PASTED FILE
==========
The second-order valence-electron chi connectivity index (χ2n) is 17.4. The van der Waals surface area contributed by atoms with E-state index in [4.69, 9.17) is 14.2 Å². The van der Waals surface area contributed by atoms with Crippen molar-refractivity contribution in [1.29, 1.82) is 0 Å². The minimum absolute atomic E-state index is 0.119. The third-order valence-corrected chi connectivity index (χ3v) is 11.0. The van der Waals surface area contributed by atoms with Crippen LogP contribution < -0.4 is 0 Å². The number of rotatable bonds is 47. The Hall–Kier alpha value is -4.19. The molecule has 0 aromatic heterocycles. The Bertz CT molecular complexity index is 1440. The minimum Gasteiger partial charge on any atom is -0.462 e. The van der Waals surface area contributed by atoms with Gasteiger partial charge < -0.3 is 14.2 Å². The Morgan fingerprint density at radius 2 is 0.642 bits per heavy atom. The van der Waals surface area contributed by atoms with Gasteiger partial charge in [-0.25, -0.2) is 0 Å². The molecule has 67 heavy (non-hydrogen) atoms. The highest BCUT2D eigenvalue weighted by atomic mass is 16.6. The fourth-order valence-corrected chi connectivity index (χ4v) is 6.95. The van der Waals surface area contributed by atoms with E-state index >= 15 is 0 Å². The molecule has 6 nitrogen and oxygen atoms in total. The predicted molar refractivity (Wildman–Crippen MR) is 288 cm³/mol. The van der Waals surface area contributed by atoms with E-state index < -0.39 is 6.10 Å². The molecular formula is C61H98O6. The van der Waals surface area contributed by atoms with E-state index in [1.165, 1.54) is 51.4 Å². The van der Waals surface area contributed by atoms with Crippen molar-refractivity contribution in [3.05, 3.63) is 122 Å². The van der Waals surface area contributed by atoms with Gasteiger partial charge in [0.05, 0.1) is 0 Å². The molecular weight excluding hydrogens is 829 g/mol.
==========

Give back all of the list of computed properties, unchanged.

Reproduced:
The second-order valence-electron chi connectivity index (χ2n) is 17.4. The van der Waals surface area contributed by atoms with E-state index in [4.69, 9.17) is 14.2 Å². The van der Waals surface area contributed by atoms with Crippen molar-refractivity contribution in [1.29, 1.82) is 0 Å². The minimum absolute atomic E-state index is 0.119. The third-order valence-corrected chi connectivity index (χ3v) is 11.0. The van der Waals surface area contributed by atoms with Crippen LogP contribution < -0.4 is 0 Å². The number of rotatable bonds is 47. The Hall–Kier alpha value is -4.19. The molecule has 0 aromatic heterocycles. The Bertz CT molecular complexity index is 1440. The minimum Gasteiger partial charge on any atom is -0.462 e. The van der Waals surface area contributed by atoms with Gasteiger partial charge < -0.3 is 14.2 Å². The Morgan fingerprint density at radius 2 is 0.642 bits per heavy atom. The van der Waals surface area contributed by atoms with Gasteiger partial charge in [-0.25, -0.2) is 0 Å². The molecule has 67 heavy (non-hydrogen) atoms. The highest BCUT2D eigenvalue weighted by atomic mass is 16.6. The fourth-order valence-corrected chi connectivity index (χ4v) is 6.95. The van der Waals surface area contributed by atoms with E-state index >= 15 is 0 Å². The molecule has 6 nitrogen and oxygen atoms in total. The predicted molar refractivity (Wildman–Crippen MR) is 288 cm³/mol. The van der Waals surface area contributed by atoms with E-state index < -0.39 is 6.10 Å². The molecular formula is C61H98O6. The van der Waals surface area contributed by atoms with E-state index in [1.165, 1.54) is 51.4 Å². The van der Waals surface area contributed by atoms with Crippen molar-refractivity contribution in [3.05, 3.63) is 122 Å². The van der Waals surface area contributed by atoms with Gasteiger partial charge in [0.05, 0.1) is 0 Å². The molecular weight excluding hydrogens is 829 g/mol.